Cloud Based Back-up Systems

We’re all storing more and more data on our mobile phones, tablets and laptops. But not everyone has the time to back up all their data? With the advent of cloud backup services, you no longer have to consciously back up your device. You can sit back and relax, safe in the knowledge that your data is being backed up by your chosen cloud backup service. Below are just a few of the most used services:

Microsoft OneDrive

OneDrive, formerly known as SkyDrive, is Microsoft’s cloud backup solution. There are apps available for Windows, Mac, iOS, Android, Windows Phone, BlackBerry and even Xbox. With OneDrive you get 15GB storage as standard on the free plan, with a further 3GB for turning on camera uploads and a further 500MB for every referral you make (up to a maximum of 23GB). Again, you can store whatever files you like in OneDrive and edit them online or within the Windows Phone office app.

However, this functionality is a bit hit and miss in my experience, depending on which version of Office you originally used to create the file. Microsoft has added a lot more back up functionality to Windows Phone 8.1. Similarly to Apple, the device will back up certain things whilst connected to Wi-Fi and plugged in to a power supply. Again, it won’t do full device backups like iCloud, but it does back up the most important things such as installed apps, call history, contacts (via Outlook), Start screen layout and bookmarks amongst others. Photos and videos also back up if you select to do this during the initial set up or turn it on later on via the settings menu. Extra space for personal use starts at £1.19 per month for 100GB.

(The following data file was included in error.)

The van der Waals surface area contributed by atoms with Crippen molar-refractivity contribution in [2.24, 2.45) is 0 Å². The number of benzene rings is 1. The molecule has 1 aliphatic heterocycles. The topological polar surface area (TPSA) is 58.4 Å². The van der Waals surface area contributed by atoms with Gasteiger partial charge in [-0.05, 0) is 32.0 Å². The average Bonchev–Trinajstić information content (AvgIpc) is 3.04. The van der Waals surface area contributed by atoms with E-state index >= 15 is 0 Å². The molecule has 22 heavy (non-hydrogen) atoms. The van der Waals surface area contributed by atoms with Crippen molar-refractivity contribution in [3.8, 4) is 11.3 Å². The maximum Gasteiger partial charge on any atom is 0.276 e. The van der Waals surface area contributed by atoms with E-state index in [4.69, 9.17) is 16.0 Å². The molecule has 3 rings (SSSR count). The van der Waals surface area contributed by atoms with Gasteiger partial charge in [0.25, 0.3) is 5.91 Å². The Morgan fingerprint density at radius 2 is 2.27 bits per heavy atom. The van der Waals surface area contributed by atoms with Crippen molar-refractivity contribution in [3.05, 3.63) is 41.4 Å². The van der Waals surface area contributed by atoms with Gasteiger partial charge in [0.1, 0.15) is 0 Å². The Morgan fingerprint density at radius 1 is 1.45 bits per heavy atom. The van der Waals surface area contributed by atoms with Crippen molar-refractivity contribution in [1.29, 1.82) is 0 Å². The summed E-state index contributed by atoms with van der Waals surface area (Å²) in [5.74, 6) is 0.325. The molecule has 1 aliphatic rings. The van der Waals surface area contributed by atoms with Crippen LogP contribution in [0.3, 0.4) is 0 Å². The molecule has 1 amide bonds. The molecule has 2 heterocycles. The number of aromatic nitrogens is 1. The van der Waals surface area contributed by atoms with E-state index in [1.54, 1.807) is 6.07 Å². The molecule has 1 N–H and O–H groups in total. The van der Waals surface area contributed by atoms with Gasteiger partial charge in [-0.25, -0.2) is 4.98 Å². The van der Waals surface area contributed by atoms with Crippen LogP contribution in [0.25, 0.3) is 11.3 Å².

On iOS, OneDrive works in a similar way to Dropbox, as it allows you to access all your online data and also gives you the ability to automatically upload all your photos to back them up.

OneDrive is recommended for use by the University as it comes as part of your student email account for free. The information above is regarding OneDrive for personal use but is still relevant to using the student system.



Dropbox is probably the most well-known cloud backup service. It’s been around since 2007 and has apps for all the most popular platforms: Windows, Mac, Linux, Android, iOS and BlackBerry. And there are even third-party apps available for Windows Phone and Symbian devices - so you can pretty much guarantee that there’ll always be an app for your chosen platform. You’ll only get 2GB of free space when you open your account, which isn’t much, but you can unlock extra storage space in a variety of ways.